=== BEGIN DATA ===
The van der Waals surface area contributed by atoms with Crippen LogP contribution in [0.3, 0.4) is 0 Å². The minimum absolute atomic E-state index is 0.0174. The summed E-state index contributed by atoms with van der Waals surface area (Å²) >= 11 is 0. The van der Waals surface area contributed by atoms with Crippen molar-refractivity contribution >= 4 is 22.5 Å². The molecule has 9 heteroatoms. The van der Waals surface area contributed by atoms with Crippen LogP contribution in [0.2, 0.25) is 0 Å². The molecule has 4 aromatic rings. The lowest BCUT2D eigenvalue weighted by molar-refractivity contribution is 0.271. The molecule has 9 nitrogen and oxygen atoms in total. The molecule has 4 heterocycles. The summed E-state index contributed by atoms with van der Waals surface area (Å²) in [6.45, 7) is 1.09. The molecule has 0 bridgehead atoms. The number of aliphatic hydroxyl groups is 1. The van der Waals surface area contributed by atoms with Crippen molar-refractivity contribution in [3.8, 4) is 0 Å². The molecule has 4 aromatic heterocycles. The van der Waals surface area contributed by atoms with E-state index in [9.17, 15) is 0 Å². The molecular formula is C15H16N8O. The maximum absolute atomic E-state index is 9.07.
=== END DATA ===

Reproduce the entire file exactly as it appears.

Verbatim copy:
The van der Waals surface area contributed by atoms with Crippen LogP contribution in [0.3, 0.4) is 0 Å². The minimum absolute atomic E-state index is 0.0174. The summed E-state index contributed by atoms with van der Waals surface area (Å²) >= 11 is 0. The van der Waals surface area contributed by atoms with Crippen molar-refractivity contribution >= 4 is 22.5 Å². The molecule has 9 heteroatoms. The van der Waals surface area contributed by atoms with Crippen LogP contribution in [0.2, 0.25) is 0 Å². The molecule has 4 aromatic rings. The lowest BCUT2D eigenvalue weighted by molar-refractivity contribution is 0.271. The molecule has 9 nitrogen and oxygen atoms in total. The molecule has 4 heterocycles. The summed E-state index contributed by atoms with van der Waals surface area (Å²) in [6.45, 7) is 1.09. The molecule has 0 bridgehead atoms. The number of aliphatic hydroxyl groups is 1. The van der Waals surface area contributed by atoms with Crippen molar-refractivity contribution in [3.8, 4) is 0 Å². The molecule has 4 aromatic heterocycles. The van der Waals surface area contributed by atoms with E-state index in [9.17, 15) is 0 Å². The molecular formula is C15H16N8O. The maximum absolute atomic E-state index is 9.07.